THE head of the Anjuman Sunnat ul Jamaat Association (ASJA) is pleading with government to explore all avenues to expedite the repatriation of Trinidadian women and children who have been languishing in a camp in Syria.
ASJA is also saying while it lacks resources to monitor and prevent anyone from committing offences after they are repatriated, it is willing to work with the government to have these nationals properly reintegrated into society.
These points were raised at a press conference at ASJA headquarters in Charlieville on Monday.
However, both ASJA president Zainool Sarafat and second president Shamshard Ali said if something goes wrong when it comes to threats to national security, ASJA should not be blamed.
“Our request is based solely on humanitarian grounds (not religious) and international reports of physical abuse at these camps, especially for the children who are innocent victims of this whole ordeal,” Sarafat said.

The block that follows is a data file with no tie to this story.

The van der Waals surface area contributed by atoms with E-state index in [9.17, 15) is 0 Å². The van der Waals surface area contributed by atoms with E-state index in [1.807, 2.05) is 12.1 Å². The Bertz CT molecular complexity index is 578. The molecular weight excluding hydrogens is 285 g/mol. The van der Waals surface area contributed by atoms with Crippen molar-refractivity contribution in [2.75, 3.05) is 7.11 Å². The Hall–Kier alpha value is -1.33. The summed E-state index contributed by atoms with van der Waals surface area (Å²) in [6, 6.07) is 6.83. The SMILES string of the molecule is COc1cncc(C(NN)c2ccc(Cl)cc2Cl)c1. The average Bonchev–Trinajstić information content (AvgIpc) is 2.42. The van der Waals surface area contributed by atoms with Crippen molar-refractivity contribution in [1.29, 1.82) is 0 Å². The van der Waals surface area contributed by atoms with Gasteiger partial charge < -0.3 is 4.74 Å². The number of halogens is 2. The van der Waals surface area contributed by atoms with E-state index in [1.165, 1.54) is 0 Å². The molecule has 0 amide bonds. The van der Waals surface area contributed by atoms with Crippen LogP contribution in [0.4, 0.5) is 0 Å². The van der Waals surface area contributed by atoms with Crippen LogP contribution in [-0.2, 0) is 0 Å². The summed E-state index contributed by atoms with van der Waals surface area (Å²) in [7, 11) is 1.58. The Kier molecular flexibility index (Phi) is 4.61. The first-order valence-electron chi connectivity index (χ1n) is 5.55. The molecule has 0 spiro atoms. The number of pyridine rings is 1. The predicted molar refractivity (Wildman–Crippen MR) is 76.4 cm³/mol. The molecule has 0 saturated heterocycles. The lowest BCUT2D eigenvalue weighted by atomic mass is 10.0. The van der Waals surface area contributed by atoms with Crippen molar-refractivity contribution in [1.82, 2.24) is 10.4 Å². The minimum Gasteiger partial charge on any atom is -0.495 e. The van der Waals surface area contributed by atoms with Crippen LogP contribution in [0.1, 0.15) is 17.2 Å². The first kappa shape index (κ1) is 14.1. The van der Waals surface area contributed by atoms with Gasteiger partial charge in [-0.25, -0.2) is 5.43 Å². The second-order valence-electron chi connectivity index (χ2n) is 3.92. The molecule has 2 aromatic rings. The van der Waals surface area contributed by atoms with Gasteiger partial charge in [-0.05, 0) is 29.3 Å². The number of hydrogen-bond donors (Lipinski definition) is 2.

ASJA's call for an expedited repatriation follows a report last week of the number of Trinidadian women and children facing abuse and hardship at the refugee camp since 2020.
In 2018, former national security minister Stuart Young over saw the setting up of the “Nightingale Team” to deal with possible repatriation and reintegration of nationals trapped in Syria.
ASJA members are offering to help government deal with any red tape with the repatriation process “without compromising the security of the State.”
Details of the recent report were revealed on February 28 at a media conference led by New York-based NGO, Human Rights Watch (HRW).
According to HRW, 100 TT nationals are in camps in Syria, including 13 men (including a teenage boy), 21 women, and 56 children.
In response to the report findings, on March 1, Foreign and Caricom Affairs Minister Dr Amery Browne said the government is “open to offers of collaboration" to return the families of local men who went to fight for ISIS in Syria.
ASJA officials said it was particularly concerned about the well-being of children and women who are at grave risk in the refugee camp and that the longer they stay in such an environment, the harder it could be to rehabilitate and reintegrate these citizens back into TT society.
ASJA has also written to the Ministry of National Security and the Ministry of Foreign and Caricom Affairs offering its support and renewing its call for a greater effort to have the TT nationals repatriated.